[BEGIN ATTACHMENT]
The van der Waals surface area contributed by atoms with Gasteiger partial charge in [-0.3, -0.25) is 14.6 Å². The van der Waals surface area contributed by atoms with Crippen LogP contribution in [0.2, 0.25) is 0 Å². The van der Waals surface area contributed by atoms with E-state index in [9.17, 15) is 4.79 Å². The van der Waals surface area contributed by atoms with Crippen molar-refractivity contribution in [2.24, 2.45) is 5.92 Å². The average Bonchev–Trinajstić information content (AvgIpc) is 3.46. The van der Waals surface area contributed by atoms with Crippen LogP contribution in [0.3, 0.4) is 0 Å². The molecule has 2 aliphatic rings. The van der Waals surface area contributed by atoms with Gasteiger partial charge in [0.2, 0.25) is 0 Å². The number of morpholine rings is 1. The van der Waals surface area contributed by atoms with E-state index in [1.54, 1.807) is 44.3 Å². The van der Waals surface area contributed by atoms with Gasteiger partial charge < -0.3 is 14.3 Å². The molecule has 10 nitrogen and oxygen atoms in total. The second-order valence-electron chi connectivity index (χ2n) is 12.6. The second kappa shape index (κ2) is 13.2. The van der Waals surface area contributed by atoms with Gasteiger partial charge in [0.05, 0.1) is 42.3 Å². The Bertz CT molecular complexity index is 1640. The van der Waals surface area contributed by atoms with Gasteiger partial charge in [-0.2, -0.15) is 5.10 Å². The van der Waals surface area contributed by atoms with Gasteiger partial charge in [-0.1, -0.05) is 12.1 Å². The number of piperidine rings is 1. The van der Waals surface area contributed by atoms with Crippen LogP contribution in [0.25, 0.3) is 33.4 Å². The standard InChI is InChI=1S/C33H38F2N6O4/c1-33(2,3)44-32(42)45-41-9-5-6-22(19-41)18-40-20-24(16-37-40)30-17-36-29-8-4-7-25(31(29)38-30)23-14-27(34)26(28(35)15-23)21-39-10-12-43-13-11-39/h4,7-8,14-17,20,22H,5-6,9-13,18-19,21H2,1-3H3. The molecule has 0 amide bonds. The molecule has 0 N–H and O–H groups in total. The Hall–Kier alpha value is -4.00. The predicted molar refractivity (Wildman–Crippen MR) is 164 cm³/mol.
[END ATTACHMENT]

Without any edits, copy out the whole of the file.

The van der Waals surface area contributed by atoms with Gasteiger partial charge in [-0.3, -0.25) is 14.6 Å². The van der Waals surface area contributed by atoms with Crippen LogP contribution in [0.2, 0.25) is 0 Å². The van der Waals surface area contributed by atoms with E-state index in [9.17, 15) is 4.79 Å². The van der Waals surface area contributed by atoms with Crippen molar-refractivity contribution in [2.24, 2.45) is 5.92 Å². The average Bonchev–Trinajstić information content (AvgIpc) is 3.46. The van der Waals surface area contributed by atoms with Crippen LogP contribution in [0.3, 0.4) is 0 Å². The molecule has 2 aliphatic rings. The van der Waals surface area contributed by atoms with Gasteiger partial charge in [0.2, 0.25) is 0 Å². The number of morpholine rings is 1. The van der Waals surface area contributed by atoms with E-state index in [1.54, 1.807) is 44.3 Å². The van der Waals surface area contributed by atoms with Gasteiger partial charge < -0.3 is 14.3 Å². The molecule has 10 nitrogen and oxygen atoms in total. The second-order valence-electron chi connectivity index (χ2n) is 12.6. The second kappa shape index (κ2) is 13.2. The van der Waals surface area contributed by atoms with Gasteiger partial charge in [0.05, 0.1) is 42.3 Å². The Bertz CT molecular complexity index is 1640. The van der Waals surface area contributed by atoms with Gasteiger partial charge in [-0.2, -0.15) is 5.10 Å². The van der Waals surface area contributed by atoms with Gasteiger partial charge in [-0.1, -0.05) is 12.1 Å². The number of piperidine rings is 1. The van der Waals surface area contributed by atoms with Crippen LogP contribution in [0.25, 0.3) is 33.4 Å². The standard InChI is InChI=1S/C33H38F2N6O4/c1-33(2,3)44-32(42)45-41-9-5-6-22(19-41)18-40-20-24(16-37-40)30-17-36-29-8-4-7-25(31(29)38-30)23-14-27(34)26(28(35)15-23)21-39-10-12-43-13-11-39/h4,7-8,14-17,20,22H,5-6,9-13,18-19,21H2,1-3H3. The molecule has 0 amide bonds. The molecule has 0 N–H and O–H groups in total. The Hall–Kier alpha value is -4.00. The predicted molar refractivity (Wildman–Crippen MR) is 164 cm³/mol.